27 August 2009 21:49 [Source: ICIS news]
WASHINGTON (ICIS news)--The EU programme for the registration, evaluation and authorisation of chemicals (REACH) will cost six times more and need 20 times more test animals than projected, and thus it cannot be completed on time, two European scientists said in a study made available on Thursday.
In research done at and funded by Johns Hopkins University in Baltimore, Maryland, toxicologist Thomas Hartung of Germany and chemist Costanza Rovida of Italy said that animal testing of substances registered under REACH will cost $13.6bn (€9.5bn) over the next ten years, rather than the $2.3bn estimated by the EU when the programme was drafted.
Hartung and Rovida also contend that instead of requiring some 2.6m vertebrate animals to complete REACH testing, some 54m animals will be needed.
The study authors said that their estimates of much greater financial costs and test animal requirements are based on an analysis that uses a best-case scenario and the most optimistic assumptions.
The actual costs, both in terms of financial burden and the number of lab animals needed, could well be much higher, they said.
Noting that they both support the aims of REACH, Hartung and Rovida contend that EU legislators badly underestimated the scale of the testing challenge.
They said that when REACH was negotiated in 2001-2005, “it was expected that 27,000 companies would submit 180,000 pre-registrations on 29,000 substances”.
“Instead, some 65,000 companies made more than 2.7m pre-registrations for in excess of 140,000 substances,” they said, citing data from the European Chemicals Agency (ECHA).
The authors said that several factors contributed to the EU’s underestimation of costs and testing requirements.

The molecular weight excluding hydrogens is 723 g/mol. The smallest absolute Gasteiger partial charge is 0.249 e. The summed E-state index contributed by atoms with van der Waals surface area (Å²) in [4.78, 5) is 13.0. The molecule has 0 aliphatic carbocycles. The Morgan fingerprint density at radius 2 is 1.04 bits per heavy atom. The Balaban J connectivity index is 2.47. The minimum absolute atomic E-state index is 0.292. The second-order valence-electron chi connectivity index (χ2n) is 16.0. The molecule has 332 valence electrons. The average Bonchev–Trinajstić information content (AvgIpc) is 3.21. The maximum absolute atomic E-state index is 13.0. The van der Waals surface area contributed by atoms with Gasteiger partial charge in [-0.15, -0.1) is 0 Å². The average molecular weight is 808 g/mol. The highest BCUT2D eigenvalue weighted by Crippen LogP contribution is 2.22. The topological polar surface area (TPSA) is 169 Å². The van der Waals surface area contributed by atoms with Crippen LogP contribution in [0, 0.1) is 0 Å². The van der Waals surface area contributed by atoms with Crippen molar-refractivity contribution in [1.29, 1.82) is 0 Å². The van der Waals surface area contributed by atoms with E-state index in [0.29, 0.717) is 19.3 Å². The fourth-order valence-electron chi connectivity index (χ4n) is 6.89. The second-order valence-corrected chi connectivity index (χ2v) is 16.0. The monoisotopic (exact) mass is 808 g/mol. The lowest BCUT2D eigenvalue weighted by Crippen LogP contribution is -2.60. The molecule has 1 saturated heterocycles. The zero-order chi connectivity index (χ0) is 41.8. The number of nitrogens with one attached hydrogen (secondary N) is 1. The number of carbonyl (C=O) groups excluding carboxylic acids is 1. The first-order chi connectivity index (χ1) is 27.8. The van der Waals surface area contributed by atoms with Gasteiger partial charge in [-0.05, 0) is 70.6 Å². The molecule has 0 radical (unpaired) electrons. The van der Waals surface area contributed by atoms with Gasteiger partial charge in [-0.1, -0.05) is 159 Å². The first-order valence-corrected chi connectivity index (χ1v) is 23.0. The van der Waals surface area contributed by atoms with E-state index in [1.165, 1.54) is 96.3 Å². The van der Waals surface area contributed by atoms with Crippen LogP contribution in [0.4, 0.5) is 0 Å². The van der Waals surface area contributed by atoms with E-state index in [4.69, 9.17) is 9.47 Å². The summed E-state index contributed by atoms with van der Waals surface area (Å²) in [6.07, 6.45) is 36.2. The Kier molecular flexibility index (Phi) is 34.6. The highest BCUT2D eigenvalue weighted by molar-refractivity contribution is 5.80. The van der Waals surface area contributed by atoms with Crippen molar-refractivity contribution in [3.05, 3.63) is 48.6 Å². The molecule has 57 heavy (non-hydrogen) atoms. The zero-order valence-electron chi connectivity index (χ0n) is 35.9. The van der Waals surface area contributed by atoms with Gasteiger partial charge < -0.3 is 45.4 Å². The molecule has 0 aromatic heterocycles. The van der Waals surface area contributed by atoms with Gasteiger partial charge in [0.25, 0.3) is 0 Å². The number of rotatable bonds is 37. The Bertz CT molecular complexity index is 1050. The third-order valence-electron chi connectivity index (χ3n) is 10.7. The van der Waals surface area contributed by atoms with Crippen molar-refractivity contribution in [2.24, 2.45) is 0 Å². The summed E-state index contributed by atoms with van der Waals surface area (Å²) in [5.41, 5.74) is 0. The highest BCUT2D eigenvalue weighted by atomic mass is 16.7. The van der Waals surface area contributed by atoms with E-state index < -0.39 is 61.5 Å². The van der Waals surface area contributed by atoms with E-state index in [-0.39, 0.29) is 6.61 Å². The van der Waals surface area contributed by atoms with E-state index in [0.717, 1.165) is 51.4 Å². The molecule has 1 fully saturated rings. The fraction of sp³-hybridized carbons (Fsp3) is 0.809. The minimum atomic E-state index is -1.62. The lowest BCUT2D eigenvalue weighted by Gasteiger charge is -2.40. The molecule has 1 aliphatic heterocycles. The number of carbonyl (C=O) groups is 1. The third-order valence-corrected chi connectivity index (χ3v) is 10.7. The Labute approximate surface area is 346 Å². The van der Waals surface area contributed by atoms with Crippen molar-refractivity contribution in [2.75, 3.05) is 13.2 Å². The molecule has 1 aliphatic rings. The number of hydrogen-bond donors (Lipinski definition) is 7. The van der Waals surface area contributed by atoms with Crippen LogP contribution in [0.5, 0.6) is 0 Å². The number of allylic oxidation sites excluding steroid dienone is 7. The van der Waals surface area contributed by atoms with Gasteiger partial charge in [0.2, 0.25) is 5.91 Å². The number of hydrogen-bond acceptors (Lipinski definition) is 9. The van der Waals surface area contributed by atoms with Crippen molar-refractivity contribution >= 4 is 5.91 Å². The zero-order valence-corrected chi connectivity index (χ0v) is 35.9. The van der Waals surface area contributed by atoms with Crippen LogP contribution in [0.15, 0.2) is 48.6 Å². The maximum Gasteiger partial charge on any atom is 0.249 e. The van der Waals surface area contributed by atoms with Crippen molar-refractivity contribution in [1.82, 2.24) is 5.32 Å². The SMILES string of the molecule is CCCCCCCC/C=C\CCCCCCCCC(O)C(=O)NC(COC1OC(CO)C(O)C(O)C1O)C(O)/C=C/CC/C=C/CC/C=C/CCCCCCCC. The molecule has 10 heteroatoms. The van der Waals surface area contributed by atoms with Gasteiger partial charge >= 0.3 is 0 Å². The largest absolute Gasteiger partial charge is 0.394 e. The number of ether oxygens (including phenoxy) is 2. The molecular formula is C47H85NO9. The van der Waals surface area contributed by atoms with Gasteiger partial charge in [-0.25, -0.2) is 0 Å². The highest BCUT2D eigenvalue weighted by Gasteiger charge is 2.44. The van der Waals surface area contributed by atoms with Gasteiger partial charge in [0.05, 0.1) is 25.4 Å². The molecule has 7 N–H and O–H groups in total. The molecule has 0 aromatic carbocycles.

They said the EU relied on chemical production data from 1991-1994, but the European chemicals industry has grown by about 5% annually since 1994, almost doubling production and sales by 2008.
In addition, they note that in 1994 the EU had 12 member nations, but it now contains 27 states - plus three non-EU countries - that will adhere to REACH. They said that the final REACH programme also requires more animal testing - such as second-generation evaluations - than first envisioned.
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To meet the testing and cost requirements of REACH, each year over the next decade the EU will require 60 times more lab animals (5.4m) at costs 16 times higher ($1.4bn) than current annual expenditures, the study suggests.
“The feasibility of the [REACH] programme is under threat,” the study said.
The authors recommend that REACH be refocused to concentrate on chemicals that pose the greatest risk to consumers and that the deadline for completing data collection be pushed beyond the current 2018 target date.
Hartung, a professor at the
Their report was published by the Trans-Atlantic Think Tank for Toxicology at Johns Hopkins, and they published a brief analysis of their research in the current issue of the weekly science magazine Nature.
($1 = €0.70)
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